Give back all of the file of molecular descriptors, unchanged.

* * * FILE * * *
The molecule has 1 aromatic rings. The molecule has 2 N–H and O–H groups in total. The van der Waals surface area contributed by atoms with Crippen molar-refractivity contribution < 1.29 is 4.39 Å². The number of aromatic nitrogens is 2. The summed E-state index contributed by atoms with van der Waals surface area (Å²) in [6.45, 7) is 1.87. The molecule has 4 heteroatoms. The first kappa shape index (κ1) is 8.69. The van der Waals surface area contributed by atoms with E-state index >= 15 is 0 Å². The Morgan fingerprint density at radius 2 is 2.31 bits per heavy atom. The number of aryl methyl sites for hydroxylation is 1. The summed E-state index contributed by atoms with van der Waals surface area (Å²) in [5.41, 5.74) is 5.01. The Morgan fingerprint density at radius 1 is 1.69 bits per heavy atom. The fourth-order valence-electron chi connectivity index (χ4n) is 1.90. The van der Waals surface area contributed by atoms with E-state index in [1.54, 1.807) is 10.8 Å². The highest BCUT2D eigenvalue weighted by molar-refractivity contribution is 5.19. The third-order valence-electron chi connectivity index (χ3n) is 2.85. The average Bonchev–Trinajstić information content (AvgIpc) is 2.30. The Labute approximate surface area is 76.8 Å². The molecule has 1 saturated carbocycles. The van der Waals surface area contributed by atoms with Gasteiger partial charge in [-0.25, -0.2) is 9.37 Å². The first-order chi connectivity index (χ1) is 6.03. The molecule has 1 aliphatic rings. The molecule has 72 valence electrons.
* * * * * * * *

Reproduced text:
The molecule has 1 aromatic rings. The molecule has 2 N–H and O–H groups in total. The van der Waals surface area contributed by atoms with Crippen molar-refractivity contribution < 1.29 is 4.39 Å². The number of aromatic nitrogens is 2. The summed E-state index contributed by atoms with van der Waals surface area (Å²) in [6.45, 7) is 1.87. The molecule has 4 heteroatoms. The first kappa shape index (κ1) is 8.69. The van der Waals surface area contributed by atoms with E-state index >= 15 is 0 Å². The Morgan fingerprint density at radius 2 is 2.31 bits per heavy atom. The number of aryl methyl sites for hydroxylation is 1. The summed E-state index contributed by atoms with van der Waals surface area (Å²) in [5.41, 5.74) is 5.01. The Morgan fingerprint density at radius 1 is 1.69 bits per heavy atom. The fourth-order valence-electron chi connectivity index (χ4n) is 1.90. The van der Waals surface area contributed by atoms with E-state index in [1.54, 1.807) is 10.8 Å². The highest BCUT2D eigenvalue weighted by molar-refractivity contribution is 5.19. The third-order valence-electron chi connectivity index (χ3n) is 2.85. The average Bonchev–Trinajstić information content (AvgIpc) is 2.30. The Labute approximate surface area is 76.8 Å². The molecule has 1 saturated carbocycles. The van der Waals surface area contributed by atoms with Gasteiger partial charge in [-0.25, -0.2) is 9.37 Å². The first-order chi connectivity index (χ1) is 6.03. The molecule has 1 aliphatic rings. The molecule has 72 valence electrons.